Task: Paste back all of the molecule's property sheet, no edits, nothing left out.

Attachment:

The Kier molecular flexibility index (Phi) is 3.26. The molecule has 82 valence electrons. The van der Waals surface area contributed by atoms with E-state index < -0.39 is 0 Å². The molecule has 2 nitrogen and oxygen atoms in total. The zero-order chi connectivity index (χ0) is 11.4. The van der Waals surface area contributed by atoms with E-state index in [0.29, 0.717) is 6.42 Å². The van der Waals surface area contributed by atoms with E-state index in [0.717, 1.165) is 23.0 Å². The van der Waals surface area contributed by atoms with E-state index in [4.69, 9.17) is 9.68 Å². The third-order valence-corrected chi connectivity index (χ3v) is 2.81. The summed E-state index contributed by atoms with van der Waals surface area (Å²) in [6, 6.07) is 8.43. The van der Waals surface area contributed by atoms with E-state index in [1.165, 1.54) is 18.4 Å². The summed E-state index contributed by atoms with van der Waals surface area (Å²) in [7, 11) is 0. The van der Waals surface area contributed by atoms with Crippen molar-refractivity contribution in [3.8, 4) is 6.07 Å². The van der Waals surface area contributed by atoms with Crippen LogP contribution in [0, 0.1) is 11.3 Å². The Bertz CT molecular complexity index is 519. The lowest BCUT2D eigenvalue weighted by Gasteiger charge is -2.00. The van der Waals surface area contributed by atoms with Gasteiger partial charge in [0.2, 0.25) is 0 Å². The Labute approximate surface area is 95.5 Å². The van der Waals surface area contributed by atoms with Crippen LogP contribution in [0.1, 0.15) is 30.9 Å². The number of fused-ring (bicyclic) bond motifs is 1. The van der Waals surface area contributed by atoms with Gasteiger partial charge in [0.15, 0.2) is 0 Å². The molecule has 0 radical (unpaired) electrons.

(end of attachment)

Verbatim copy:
The Kier molecular flexibility index (Phi) is 3.26. The molecule has 82 valence electrons. The van der Waals surface area contributed by atoms with E-state index < -0.39 is 0 Å². The molecule has 2 nitrogen and oxygen atoms in total. The zero-order chi connectivity index (χ0) is 11.4. The van der Waals surface area contributed by atoms with E-state index in [0.29, 0.717) is 6.42 Å². The van der Waals surface area contributed by atoms with E-state index in [0.717, 1.165) is 23.0 Å². The van der Waals surface area contributed by atoms with E-state index in [4.69, 9.17) is 9.68 Å². The third-order valence-corrected chi connectivity index (χ3v) is 2.81. The summed E-state index contributed by atoms with van der Waals surface area (Å²) in [6, 6.07) is 8.43. The van der Waals surface area contributed by atoms with E-state index in [1.165, 1.54) is 18.4 Å². The summed E-state index contributed by atoms with van der Waals surface area (Å²) in [7, 11) is 0. The van der Waals surface area contributed by atoms with Crippen molar-refractivity contribution in [3.8, 4) is 6.07 Å². The van der Waals surface area contributed by atoms with Crippen LogP contribution in [0, 0.1) is 11.3 Å². The Bertz CT molecular complexity index is 519. The lowest BCUT2D eigenvalue weighted by Gasteiger charge is -2.00. The van der Waals surface area contributed by atoms with Gasteiger partial charge in [0.2, 0.25) is 0 Å². The Labute approximate surface area is 95.5 Å². The van der Waals surface area contributed by atoms with Crippen LogP contribution in [0.1, 0.15) is 30.9 Å². The number of fused-ring (bicyclic) bond motifs is 1. The van der Waals surface area contributed by atoms with Gasteiger partial charge in [0.15, 0.2) is 0 Å². The molecule has 0 radical (unpaired) electrons.